Abstract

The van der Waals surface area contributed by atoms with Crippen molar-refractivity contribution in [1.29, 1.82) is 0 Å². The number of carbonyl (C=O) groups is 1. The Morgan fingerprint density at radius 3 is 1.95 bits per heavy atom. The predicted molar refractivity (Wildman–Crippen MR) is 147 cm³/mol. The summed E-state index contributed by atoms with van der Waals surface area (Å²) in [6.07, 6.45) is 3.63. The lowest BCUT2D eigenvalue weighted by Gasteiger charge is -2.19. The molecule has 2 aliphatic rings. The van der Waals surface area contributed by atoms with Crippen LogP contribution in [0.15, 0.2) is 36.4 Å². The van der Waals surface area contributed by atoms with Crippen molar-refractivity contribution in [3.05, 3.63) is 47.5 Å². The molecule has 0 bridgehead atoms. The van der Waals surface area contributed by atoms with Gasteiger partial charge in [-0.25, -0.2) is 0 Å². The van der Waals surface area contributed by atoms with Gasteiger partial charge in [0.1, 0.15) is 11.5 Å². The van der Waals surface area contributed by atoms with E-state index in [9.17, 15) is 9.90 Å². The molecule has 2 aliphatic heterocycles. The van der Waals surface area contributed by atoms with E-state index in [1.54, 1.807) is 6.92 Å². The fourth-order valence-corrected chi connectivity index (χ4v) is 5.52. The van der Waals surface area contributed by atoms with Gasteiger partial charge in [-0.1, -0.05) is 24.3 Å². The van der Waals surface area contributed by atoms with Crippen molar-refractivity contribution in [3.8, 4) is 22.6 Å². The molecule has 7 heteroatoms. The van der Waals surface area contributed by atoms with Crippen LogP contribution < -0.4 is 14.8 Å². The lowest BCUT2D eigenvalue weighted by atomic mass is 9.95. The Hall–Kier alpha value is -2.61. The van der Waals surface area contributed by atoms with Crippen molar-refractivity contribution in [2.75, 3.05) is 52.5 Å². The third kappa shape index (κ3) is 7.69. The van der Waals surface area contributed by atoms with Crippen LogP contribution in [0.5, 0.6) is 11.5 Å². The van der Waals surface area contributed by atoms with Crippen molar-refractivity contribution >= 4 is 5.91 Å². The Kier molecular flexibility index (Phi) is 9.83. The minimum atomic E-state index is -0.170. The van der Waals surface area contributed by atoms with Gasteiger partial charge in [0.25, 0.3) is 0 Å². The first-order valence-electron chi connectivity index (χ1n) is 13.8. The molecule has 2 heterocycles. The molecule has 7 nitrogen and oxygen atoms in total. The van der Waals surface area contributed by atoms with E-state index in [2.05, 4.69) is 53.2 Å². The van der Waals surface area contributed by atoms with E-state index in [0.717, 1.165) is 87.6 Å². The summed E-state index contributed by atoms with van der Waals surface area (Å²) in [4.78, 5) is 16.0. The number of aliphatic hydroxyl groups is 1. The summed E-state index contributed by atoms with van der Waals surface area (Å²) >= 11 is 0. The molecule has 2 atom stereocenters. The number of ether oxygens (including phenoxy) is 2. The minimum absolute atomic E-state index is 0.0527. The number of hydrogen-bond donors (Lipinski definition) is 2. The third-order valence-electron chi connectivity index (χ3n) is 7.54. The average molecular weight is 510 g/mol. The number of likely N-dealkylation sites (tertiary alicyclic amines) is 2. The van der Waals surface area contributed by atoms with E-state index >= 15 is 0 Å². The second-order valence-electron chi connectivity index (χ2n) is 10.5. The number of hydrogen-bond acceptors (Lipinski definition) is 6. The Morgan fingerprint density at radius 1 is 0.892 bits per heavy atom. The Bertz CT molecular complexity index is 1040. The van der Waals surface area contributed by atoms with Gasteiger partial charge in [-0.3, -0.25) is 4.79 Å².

This article investigates how two dimensions of psychological distance (i.e., temporal distance and social distance) jointly affect consumers' evaluations of products. Drawing on the properties of psychological distance and diminishing sensitivity to the increase in distance, we show an interaction effect of the two distance dimensions on product evaluations in two experiments. Specifically, when both dimensions are proximal, consumer evaluations are more influenced by the value associated with low-level construals than when either or both dimensions are distal, where consumer evaluations are more influenced by the value associated with high-level construals.

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